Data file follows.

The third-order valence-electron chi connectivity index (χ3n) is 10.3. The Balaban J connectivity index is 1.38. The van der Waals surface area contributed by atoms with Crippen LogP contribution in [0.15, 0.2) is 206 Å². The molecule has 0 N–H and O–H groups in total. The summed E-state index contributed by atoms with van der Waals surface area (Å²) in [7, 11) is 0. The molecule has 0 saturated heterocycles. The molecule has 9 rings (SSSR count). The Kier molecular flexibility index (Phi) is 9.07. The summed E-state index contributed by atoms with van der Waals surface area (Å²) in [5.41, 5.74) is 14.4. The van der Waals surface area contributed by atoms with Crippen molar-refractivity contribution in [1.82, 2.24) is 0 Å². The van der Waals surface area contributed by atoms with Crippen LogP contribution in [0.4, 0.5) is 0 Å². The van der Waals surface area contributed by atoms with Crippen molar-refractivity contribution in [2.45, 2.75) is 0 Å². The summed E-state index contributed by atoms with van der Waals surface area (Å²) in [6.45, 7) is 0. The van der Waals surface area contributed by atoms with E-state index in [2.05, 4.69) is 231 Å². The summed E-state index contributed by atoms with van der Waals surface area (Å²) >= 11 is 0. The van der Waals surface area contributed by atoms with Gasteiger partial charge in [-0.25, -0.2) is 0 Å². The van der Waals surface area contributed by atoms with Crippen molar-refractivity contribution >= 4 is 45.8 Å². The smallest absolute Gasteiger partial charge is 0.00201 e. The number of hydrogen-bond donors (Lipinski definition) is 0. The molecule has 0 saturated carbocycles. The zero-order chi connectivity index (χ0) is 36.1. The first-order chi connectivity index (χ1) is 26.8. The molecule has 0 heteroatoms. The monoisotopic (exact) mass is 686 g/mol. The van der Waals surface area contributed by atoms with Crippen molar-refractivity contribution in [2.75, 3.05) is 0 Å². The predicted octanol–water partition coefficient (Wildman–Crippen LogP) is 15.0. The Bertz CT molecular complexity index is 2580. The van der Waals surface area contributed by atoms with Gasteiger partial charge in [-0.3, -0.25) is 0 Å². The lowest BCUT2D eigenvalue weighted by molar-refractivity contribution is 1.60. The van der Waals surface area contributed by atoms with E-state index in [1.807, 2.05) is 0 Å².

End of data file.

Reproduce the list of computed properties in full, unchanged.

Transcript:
The third-order valence-electron chi connectivity index (χ3n) is 10.3. The Balaban J connectivity index is 1.38. The van der Waals surface area contributed by atoms with Crippen LogP contribution in [0.15, 0.2) is 206 Å². The molecule has 0 N–H and O–H groups in total. The summed E-state index contributed by atoms with van der Waals surface area (Å²) in [7, 11) is 0. The molecule has 0 saturated heterocycles. The molecule has 9 rings (SSSR count). The Kier molecular flexibility index (Phi) is 9.07. The summed E-state index contributed by atoms with van der Waals surface area (Å²) in [5.41, 5.74) is 14.4. The van der Waals surface area contributed by atoms with Crippen molar-refractivity contribution in [1.82, 2.24) is 0 Å². The van der Waals surface area contributed by atoms with Crippen LogP contribution in [0.4, 0.5) is 0 Å². The van der Waals surface area contributed by atoms with Crippen molar-refractivity contribution in [2.45, 2.75) is 0 Å². The summed E-state index contributed by atoms with van der Waals surface area (Å²) in [6.45, 7) is 0. The van der Waals surface area contributed by atoms with E-state index in [2.05, 4.69) is 231 Å². The summed E-state index contributed by atoms with van der Waals surface area (Å²) >= 11 is 0. The van der Waals surface area contributed by atoms with Gasteiger partial charge in [-0.25, -0.2) is 0 Å². The van der Waals surface area contributed by atoms with Crippen molar-refractivity contribution >= 4 is 45.8 Å². The smallest absolute Gasteiger partial charge is 0.00201 e. The number of hydrogen-bond donors (Lipinski definition) is 0. The molecule has 0 saturated carbocycles. The zero-order chi connectivity index (χ0) is 36.1. The first-order chi connectivity index (χ1) is 26.8. The molecule has 0 heteroatoms. The monoisotopic (exact) mass is 686 g/mol. The van der Waals surface area contributed by atoms with Crippen molar-refractivity contribution in [2.75, 3.05) is 0 Å². The predicted octanol–water partition coefficient (Wildman–Crippen LogP) is 15.0. The Bertz CT molecular complexity index is 2580. The van der Waals surface area contributed by atoms with Gasteiger partial charge in [-0.3, -0.25) is 0 Å². The lowest BCUT2D eigenvalue weighted by molar-refractivity contribution is 1.60. The van der Waals surface area contributed by atoms with E-state index in [1.807, 2.05) is 0 Å².